Drawing is the discipline by which I constantly discover the world.”

-Frederick Franck


Beginning & Introductory Drawing

First in Beginning Drawing (100-level courses) and then Introductory Drawing (200-level courses), student artists sample a wide range of techniques, focusing primarily on drawing from observation. Topics include still life studies, architectural forms and landscapes, and concentrated study of the human figure, including skeletal and muscular systems.


Student work, above from left to right:

Renee Wei, still life, white and black charcoal on grey paper

Kelsie Blachly, self portrait, charcoal

Lisa Kohler, still life, conté crayon

K Hanberg, stippled still life, ink


Intermediate and Advanced Drawing

Please note that Intermediate and Advanced Drawing courses are now usually offered one term per year.

Intermediate and advanced drawing students continue to hone their skills with a wide range of media, including ink, graphite, charcoal and, occasionally, colored mediums like colored pencil, gouache and watercolors. In addition to direct observation, subject matter expands to include narrative studies, abstractions and non-objective drawing.


Student work, above from left to right:

Heather Ferguson, study from unusual vantage point, charcoal

Gerry Blakney, study of refractive surfaces, graphite

Sarah Fast, stages of abstraction project, conté crayon

Jennifer Gimzewski, expressive figuration study, colored media


Why life drawing?

“The nude does not simply represent the body, but relates it, by analogy, to all structures that have become part of our imaginative experience.”

-Kenneth Clark, author of The Nude: A Study in Ideal Form

Life drawing is an essential component of the art major (and art minor) at Western Oregon University. Any student lacking experience in drawing the human body is disadvantaged as an artist. Just as a physician must study cadavers to understand the working bodies of patients, artists must be thoroughly familiar with the proportions and anatomy of the nude model and skeleton to create vital, expressive figure paintings, prints, sculptures, and drawings.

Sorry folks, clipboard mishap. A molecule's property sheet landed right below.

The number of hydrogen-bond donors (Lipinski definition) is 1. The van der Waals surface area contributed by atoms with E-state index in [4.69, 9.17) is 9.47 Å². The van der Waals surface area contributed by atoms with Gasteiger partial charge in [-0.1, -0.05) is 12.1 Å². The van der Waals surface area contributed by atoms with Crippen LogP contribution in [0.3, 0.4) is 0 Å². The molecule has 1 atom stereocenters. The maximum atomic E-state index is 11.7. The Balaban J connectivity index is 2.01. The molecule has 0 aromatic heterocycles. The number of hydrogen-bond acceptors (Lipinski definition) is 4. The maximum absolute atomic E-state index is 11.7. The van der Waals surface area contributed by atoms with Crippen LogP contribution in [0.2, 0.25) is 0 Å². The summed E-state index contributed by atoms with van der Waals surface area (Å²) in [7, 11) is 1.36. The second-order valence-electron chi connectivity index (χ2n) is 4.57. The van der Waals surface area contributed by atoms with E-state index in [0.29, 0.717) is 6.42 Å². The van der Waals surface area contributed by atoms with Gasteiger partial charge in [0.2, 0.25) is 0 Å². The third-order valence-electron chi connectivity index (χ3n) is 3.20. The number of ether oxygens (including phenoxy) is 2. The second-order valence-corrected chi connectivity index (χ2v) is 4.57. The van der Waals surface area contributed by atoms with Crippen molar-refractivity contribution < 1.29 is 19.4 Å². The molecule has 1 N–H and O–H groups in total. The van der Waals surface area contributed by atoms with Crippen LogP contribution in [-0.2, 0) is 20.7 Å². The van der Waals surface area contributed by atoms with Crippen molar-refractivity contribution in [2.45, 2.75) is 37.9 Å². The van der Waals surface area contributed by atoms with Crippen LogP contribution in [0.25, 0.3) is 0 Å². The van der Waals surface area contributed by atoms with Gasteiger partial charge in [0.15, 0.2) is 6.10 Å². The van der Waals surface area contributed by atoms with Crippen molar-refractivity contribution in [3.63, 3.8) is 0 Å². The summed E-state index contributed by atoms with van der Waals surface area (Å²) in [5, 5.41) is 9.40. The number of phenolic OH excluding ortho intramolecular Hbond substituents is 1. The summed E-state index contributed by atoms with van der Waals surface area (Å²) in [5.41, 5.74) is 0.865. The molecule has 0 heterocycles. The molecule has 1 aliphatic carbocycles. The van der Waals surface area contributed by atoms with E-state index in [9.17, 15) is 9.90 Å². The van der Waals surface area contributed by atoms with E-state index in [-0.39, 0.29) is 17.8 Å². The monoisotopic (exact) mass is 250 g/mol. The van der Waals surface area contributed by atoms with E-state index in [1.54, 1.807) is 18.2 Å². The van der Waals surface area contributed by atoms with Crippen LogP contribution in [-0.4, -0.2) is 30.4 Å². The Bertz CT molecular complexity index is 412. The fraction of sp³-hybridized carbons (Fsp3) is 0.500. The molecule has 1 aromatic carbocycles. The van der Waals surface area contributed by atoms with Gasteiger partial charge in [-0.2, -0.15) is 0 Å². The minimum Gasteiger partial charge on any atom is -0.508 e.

The ability to draw the figure well is important not only to figurative artists but also to artists who work abstractly or non-objectively. Many of the best abstract artists of the 20th Century—Pablo Picasso, Henri Matisse, Henry Moore, Jim Dine—were avid promoters of figure drawing. Throughout history, the finest examples of architecture, pottery, abstract painting and sculpture hold commonalities with the proportions and expressive lines of the human body.


Student work, above from left to right:

Chris French, muscle overlay with live model, graphite

Anna Wichman, gesture drawing, charcoal

Robert Allen, skeleton study, white conté on black paper

Jennifer Gimzewski, foreshortening study, charcoal


Careers Related to Drawing

Studio Arts

Anyone who paints representational subjects benefits from a strong drawing foundation, whether they paint the landscape, architecture or portraits. Abstract artists, too, must be thoroughly familiar with the forms they intend to abstract and distort before they can successfully distill the essence of the form.

Sculptors rely heavily on preliminary sketches and drawn construction plans and elevations to execute their sculptures.

Printmakers are often excellent draftspersons. The graphic quality of the printed marks in etching and lithography are directly tied to drawing.

Visual Communications

Graphic designers and web developers benefit from strong drawing skills when communicating concept ideas and proposed layouts to clients during conferences. Compositional sketches are a critical part of the design brainstorming process.

Illustrators, game designers, and animators require a strong understanding of linear and atmospheric perspective, must be able to model forms with light and shade and to design dynamic compositions. All of these skills are taught in the drawing concentration area.

Arts Education

Whether teaching preschool or college level students, arts educators benefit greatly from having developed strong drawing skills.






Art Department Office Coordinator - Laura Killip

503-838-8340 | or e-mail: killipl@wou.edu  | Location: Campbell Hall 105